New additions are indicated by an asterisk (*). Last update: 9 May 2017.

Kindly send suggestions of HAB links you would like us to add, corrections for broken links, or corrections to the text that describes the link, to Karen Lebret.

IOC Taxonomic Reference List of Toxic Plankton Algae: Developed by Ø. Moestrup (Copenhagen, Denmark) and other HAB species taxonomists

Identification of Microalgae and Cysts: Developed by Y. Fukuyo (University of Tokyo, Japan)

Identifying Harmful Marine Dinoflagellates: Web version of the book: Faust, M. and R.A. Gulledge. 2002. Identifying Harmful Marine Dinoflagellates. Smithsonian Institution Contributions from the United States National Herbarium. 42: 1-144

Center of Excellence for Dinophyte Taxonomy: Developed by M. Hoppenrath and M. Elbrächter (Germany), with input from other dinoflagellate taxonomists

The user-friendly guide to harmful phytoplankton in EU waters: Developed by A. Kraberg and D.J.S. Montagnes, and E. Minter (University of Liverpool, UK)

Phytoplankton Identification Catalogue: By L. Botes (2003), Saldanha Bay, South Africa, April 2001. GloBallast Monograph Series No. 7. IMO London (a pdf file; 4 MB)

AgaeBase: Listing the World’s algae: Developed by M. Guiry (National University of Ireland, Galway, Ireland)

Montage SEM images of Pseudo-nitzschia species: Digital Microscopy Facility, Mount Allison University (Sackville, New Brunswick)

Pseudo-nitzschia-lator software (now called dmfTable): Software to help identify different species of Pseudo-nitzschia, based on SEM morphometrics, by J.M. Ehrman and I. Kaczmarska; Digital Microscopy Facility, Mount Allison University, Sackville, NB. pdf file of the paper, in the L&O Bulletin (2.7 MB). Note: the software is being updated to include several additional Pseudo-nitzschia species, and will be released later

Marine Plankton Diatoms of the West Coast of North America: by E.E. Cupp (1943); a pdf file (8 MB) of Cupp's original paper: Marine Plankton Diatoms of the West Coast of North America. Berkeley, California; University of California Press, 1943, Bulletin of the Scripps Institution of Oceanography, volume 5, number 1. Contribution from the Scripps Institution of Oceanography, New Series, number 190. It shows some of the original drawings of species that were then called Nitzschia (starting on p. 202). The genus name has since changed to Pseudo-nitzschia; some species names have also changed.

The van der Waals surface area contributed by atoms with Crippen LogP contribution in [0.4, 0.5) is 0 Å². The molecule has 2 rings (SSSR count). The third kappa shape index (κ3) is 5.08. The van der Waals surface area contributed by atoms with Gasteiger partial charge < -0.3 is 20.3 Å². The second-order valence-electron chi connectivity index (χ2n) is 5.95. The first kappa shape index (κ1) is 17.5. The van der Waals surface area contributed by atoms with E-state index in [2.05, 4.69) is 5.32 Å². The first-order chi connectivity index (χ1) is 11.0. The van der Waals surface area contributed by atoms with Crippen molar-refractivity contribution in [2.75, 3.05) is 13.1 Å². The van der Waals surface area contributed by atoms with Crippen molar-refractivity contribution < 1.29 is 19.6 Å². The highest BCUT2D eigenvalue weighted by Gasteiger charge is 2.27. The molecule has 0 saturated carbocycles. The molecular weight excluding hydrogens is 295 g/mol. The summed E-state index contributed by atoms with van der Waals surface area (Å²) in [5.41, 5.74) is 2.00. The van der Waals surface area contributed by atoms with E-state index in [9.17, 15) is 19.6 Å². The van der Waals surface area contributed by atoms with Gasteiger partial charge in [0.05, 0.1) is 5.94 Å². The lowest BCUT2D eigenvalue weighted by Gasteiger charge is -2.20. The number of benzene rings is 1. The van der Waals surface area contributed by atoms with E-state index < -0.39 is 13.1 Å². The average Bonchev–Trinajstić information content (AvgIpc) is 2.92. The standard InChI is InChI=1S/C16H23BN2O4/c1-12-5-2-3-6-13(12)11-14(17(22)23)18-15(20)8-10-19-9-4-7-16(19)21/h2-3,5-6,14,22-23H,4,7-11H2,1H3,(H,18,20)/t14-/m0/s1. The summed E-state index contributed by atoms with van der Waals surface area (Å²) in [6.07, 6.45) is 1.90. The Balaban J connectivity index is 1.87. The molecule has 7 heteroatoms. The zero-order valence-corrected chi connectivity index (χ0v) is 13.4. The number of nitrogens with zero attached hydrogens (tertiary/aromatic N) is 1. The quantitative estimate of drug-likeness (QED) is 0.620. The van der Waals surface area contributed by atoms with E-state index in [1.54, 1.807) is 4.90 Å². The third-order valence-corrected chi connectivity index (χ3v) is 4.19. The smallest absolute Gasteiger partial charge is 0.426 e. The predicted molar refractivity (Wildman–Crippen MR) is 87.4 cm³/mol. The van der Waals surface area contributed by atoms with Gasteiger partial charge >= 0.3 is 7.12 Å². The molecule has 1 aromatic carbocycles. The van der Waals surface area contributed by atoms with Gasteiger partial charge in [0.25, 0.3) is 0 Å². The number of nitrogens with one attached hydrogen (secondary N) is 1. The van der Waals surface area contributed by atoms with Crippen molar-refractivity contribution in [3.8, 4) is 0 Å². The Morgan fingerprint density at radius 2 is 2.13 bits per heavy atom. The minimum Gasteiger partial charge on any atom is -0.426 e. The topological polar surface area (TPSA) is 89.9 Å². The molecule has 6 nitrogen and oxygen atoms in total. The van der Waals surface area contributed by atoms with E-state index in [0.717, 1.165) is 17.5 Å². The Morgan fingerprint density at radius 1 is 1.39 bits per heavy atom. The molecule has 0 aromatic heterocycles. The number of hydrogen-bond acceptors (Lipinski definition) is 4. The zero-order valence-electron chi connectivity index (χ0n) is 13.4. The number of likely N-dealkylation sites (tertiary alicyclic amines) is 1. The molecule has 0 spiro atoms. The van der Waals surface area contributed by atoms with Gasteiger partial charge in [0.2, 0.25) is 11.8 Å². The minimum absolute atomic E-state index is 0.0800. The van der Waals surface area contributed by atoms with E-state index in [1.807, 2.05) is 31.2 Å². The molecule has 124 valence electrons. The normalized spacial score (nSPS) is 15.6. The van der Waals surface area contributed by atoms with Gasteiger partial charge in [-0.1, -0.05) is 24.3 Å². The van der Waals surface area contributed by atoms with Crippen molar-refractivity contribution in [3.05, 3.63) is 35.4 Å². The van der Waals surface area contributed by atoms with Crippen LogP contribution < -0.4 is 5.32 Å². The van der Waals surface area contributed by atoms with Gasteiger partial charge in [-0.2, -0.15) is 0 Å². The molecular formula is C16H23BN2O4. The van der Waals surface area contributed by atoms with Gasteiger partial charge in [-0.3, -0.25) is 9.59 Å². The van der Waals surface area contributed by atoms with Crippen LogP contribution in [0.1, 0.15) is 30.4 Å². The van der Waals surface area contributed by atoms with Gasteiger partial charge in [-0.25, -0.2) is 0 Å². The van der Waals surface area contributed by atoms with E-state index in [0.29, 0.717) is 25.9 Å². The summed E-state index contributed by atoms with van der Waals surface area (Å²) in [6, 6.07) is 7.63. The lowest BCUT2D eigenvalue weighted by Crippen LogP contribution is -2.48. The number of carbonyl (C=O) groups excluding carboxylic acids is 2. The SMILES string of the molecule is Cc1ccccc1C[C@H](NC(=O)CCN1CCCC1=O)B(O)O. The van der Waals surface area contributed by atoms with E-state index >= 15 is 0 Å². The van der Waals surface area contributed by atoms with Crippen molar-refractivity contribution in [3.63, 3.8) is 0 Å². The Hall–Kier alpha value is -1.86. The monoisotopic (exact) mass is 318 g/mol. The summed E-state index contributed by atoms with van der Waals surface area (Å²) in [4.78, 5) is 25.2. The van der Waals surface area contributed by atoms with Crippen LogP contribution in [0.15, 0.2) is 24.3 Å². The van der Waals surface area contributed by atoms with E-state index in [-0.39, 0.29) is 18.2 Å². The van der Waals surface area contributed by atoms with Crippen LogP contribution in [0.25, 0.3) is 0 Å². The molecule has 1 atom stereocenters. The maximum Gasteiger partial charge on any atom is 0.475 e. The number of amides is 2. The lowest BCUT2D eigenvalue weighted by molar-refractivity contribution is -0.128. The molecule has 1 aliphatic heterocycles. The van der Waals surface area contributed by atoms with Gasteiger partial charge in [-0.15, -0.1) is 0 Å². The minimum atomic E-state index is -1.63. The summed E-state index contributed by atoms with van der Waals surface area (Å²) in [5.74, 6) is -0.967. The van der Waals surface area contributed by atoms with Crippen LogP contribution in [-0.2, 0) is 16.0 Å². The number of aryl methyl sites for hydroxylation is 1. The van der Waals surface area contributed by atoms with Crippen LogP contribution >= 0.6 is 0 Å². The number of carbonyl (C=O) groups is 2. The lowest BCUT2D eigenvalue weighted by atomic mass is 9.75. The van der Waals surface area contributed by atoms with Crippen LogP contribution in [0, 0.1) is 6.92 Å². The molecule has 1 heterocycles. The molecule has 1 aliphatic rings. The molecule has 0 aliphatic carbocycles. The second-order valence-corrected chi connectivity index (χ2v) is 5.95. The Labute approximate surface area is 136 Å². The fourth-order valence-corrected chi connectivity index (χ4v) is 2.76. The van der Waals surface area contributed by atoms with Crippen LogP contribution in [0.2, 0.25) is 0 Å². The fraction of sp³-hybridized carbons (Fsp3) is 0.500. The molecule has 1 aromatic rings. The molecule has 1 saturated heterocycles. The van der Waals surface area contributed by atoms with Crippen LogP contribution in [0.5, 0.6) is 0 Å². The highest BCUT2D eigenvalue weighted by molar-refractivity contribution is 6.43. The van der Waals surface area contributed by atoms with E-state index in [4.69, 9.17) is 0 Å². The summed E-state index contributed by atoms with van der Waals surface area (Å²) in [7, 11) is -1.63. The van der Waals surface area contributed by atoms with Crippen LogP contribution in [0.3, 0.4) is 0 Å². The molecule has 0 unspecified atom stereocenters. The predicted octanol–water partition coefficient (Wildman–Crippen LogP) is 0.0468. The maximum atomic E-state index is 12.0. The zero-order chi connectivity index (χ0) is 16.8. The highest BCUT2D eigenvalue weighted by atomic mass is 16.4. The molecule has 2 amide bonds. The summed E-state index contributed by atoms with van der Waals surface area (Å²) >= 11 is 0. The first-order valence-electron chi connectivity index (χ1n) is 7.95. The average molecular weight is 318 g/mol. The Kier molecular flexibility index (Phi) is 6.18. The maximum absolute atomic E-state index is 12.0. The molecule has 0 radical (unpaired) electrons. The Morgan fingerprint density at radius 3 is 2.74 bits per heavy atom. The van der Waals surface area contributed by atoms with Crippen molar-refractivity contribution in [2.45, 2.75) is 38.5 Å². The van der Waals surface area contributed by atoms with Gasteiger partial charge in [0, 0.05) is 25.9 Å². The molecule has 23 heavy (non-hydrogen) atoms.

ALGADEC: Detection of toxic algae with a semi-automated nucleic acid biosensor; also see link in Coastal Portal

Multiplex based analysis for marine biotoxins: PDF file of poster by K. Campbell, J. Buijs, A.C. Huet, N. Vilariño, L.M. Botana, C.T. Elliott, A.C. Huet, N. Vilariño, L.M. Botana, and C.T. Elliott

Emerging Detection Methods for Microbial Contaminants and HAB Toxins: PDF file of Powerpoint presentation by K.D. Goodwin, W. Litaker and D. Fries; 2009 National Beach Conference; US EPA

Microscopic and Molecular Methods for Quantitative Phytoplankton Analysis: Book edited by B. Karlson, C. Cusack and E. Bresnan, Intergovernmental Oceanographic Commission, Manuals and Guides, no. 55 (2010). A new manual on microscopic and molecular methods for quantitative phytoplankton analysis; complements the existing IOC Manual on Harmful Marine Microalgae published in 2003. PDF file of book (4 MB)

Receptor Binding Assay Technique for Harmful Algal Bloom Toxins Quantification: PDF file (1.8 MB) of a Reference Manual, edited by E.Z. Sombrito (2000); Regional Resource Unit, Philippine Nuclear Research Institute, PNRI, Quezon City, Philippines

The Fritsch Collection of Freshwater Algae and Illustrations. The Collection contains floristic information from a wide range of papers published worldwide, from the end of the eighteenth century to the present day. The information, which now exceeds 100,000 foolscap sheets and several million illustrations, together with its own reprint collection, is currently accessed by email, phone, letter or personal visit.

* The 3I interactive key to species and databases of Harmful Algae: An online interactive key to harmful algal species, and to serve as a taxonomic database platform to assist species identification. The platform utilizes 3I for the development of the interactive key and taxonomic database. Keys to species for important HAB species are on-going